Black holes colliding, gravitational waves riding through space-time - and a huge instrument that allows scientists to investigate the fabric of the universe. This could soon become reality when the Laser Interferometer Space Antenna (LISA) takes up operations. Researchers from the University of Zurich have now found that LISA could also shed light on the elusive dark matter particle.
Flares from the youngest red dwarfs surveyed are 100 to 1,000 times more energetic than when the stars are older. This younger age is when terrestrial planets are forming around their stars.
Most red dwarf stars have planet families but are prone to violent outbursts, making their planets less hospitable to life.
The universe's deep past is beyond the reach of even the mighty Hubble Space Telescope. But a new review published in Frontiers in Astronomy and Space Sciences explains how creation of the first stars and galaxies is nevertheless being mapped in detail, with the aid of computer simulations and theoretical models -- and how a new generation of supercomputers and software is being built that will fill in the gaps.
According to new research, an object named GRB150101B -- first reported as a gamma-ray burst in 2015 -- shares remarkable similarities with GW170817, the neutron star merger discovered by LIGO and observed by multiple light-gathering telescopes in 2017. The new analysis, published on Oct. 16, 2018 in the journal Nature Communications, suggests that these two separate objects may in fact be directly related.
Researchers have identified a young star with four Jupiter and Saturn-sized planets in orbit around it, the first time that so many massive planets have been detected in such a young system. The system has also set a new record for the most extreme range of orbits yet observed: the outermost planet is more than a thousand times further from the star than the innermost one, which raises interesting questions about how such a system might have formed.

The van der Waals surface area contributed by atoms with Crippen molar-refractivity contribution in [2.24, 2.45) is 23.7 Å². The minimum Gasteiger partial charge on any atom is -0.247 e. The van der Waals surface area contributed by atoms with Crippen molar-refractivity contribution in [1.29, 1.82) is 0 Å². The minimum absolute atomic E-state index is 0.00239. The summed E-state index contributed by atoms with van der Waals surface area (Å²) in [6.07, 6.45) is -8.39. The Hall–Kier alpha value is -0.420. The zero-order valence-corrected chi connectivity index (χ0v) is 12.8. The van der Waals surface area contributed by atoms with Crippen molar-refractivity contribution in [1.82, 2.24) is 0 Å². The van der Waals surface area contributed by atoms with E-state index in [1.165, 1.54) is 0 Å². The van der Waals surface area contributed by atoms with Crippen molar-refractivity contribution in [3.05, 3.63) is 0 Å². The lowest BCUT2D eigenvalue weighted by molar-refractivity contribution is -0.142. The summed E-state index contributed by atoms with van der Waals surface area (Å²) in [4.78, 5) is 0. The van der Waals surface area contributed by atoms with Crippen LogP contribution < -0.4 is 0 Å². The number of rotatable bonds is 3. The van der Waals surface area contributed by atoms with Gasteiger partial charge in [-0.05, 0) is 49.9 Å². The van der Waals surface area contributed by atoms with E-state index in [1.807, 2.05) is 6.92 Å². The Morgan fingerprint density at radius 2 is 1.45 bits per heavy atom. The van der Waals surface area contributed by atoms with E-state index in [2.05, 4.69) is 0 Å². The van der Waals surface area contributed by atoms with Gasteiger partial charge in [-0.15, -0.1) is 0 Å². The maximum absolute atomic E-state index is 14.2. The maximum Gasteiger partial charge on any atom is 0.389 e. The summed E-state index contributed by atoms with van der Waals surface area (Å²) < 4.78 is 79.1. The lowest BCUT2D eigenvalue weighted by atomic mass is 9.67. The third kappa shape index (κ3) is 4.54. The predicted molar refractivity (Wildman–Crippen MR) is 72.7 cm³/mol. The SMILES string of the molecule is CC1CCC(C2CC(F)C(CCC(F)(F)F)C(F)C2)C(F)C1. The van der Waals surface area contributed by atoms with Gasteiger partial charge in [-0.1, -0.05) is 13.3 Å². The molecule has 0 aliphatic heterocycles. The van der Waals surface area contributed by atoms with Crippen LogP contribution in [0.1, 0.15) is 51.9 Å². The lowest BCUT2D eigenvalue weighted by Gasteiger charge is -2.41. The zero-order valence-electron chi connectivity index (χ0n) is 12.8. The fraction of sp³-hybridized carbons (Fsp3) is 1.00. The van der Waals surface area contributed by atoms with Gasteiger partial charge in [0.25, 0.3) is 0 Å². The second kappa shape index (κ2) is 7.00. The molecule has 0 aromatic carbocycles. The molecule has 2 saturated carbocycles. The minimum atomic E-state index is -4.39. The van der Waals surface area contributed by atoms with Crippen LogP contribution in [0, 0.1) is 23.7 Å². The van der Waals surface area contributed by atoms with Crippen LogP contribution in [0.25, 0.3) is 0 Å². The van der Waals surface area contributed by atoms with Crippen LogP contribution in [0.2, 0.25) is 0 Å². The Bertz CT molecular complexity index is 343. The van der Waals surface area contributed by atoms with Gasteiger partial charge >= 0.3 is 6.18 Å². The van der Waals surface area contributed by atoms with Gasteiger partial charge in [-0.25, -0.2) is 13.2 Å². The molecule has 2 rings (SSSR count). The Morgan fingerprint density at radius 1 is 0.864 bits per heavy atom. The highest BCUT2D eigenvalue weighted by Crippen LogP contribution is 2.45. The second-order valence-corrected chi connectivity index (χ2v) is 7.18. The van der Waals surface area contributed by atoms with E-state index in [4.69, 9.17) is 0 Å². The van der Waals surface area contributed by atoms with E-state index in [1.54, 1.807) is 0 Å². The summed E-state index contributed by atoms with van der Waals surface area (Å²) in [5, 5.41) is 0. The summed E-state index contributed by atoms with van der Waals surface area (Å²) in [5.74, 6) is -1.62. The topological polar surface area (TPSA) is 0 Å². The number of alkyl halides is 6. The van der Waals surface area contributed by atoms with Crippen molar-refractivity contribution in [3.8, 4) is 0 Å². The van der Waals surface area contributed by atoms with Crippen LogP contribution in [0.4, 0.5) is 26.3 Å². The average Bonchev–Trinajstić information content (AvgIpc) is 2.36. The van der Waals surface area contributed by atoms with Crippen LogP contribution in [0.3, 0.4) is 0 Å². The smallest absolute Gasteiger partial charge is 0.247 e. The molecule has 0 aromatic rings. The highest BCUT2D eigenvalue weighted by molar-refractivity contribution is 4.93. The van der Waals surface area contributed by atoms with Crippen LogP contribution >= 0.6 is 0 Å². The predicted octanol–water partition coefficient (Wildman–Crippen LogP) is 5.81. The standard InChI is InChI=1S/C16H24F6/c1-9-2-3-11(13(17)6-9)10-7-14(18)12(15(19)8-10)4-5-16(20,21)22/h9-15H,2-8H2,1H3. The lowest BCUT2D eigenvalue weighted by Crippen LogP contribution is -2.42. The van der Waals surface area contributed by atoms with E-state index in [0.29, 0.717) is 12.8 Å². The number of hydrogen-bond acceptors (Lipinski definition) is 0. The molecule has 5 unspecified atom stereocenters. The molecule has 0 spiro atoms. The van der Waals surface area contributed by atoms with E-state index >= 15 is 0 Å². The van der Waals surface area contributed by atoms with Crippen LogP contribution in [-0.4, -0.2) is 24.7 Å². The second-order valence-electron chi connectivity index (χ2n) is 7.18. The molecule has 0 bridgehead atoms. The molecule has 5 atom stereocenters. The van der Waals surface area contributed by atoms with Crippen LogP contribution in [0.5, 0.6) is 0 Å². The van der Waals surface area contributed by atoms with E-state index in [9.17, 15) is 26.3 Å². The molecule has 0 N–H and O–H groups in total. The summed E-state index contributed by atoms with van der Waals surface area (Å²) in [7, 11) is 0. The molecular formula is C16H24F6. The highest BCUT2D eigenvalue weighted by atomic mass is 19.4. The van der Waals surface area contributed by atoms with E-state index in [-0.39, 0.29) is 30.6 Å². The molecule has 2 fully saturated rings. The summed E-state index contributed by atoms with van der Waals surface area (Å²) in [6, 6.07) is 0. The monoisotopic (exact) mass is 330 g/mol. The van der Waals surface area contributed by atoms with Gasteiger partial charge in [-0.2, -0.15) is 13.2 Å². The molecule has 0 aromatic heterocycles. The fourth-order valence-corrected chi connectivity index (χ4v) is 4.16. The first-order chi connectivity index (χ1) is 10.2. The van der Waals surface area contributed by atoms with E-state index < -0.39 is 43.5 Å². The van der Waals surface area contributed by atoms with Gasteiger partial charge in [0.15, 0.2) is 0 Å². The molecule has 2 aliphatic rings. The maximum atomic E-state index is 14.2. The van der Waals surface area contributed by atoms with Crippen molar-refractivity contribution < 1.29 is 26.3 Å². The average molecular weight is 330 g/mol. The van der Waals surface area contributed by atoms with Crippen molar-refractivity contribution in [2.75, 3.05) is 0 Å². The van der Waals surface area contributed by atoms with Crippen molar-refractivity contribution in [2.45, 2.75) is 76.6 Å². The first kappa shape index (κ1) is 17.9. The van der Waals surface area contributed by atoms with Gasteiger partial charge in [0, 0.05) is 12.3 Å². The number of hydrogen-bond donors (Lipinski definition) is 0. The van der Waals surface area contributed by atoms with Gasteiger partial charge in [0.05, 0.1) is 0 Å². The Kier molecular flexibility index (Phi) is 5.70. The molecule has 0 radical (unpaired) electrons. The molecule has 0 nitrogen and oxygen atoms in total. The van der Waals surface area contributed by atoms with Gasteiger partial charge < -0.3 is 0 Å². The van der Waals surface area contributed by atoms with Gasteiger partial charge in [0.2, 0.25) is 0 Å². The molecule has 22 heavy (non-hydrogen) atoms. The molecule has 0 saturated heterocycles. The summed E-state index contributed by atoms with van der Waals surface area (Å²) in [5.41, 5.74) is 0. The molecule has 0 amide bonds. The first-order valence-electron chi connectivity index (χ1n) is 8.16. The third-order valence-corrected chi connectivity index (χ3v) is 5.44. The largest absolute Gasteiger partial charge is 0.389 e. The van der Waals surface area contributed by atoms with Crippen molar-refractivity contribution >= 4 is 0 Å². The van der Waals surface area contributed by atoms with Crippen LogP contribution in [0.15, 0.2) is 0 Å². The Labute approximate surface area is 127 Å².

An international research team discovered the first recorded 'ultra-stripped supernova,' a rare, faint type of supernova that is believed to play a role in the formation of binary neutron star systems. These findings will advance our understanding of a wide variety of topics ranging from gravitational waves to the origin of precious metals like gold and platinum.
Ever since Chris Fox was a young boy, he wanted to visit alien planets. With no immediate plans for such a voyage, the Western University graduate student has done the next best thing. He's gone and found one.
Carnegie's Anthony Piro was part of a Caltech-led team of astronomers who observed the peculiar death of a massive star that exploded in a surprisingly faint and rapidly fading supernova, possibly creating a compact neutron star binary system. Piro's theoretical work provided crucial context for the discovery.
The unexpectedly gentle death of a massive star suggests that it was being robbed by a dense companion lurking out of sight.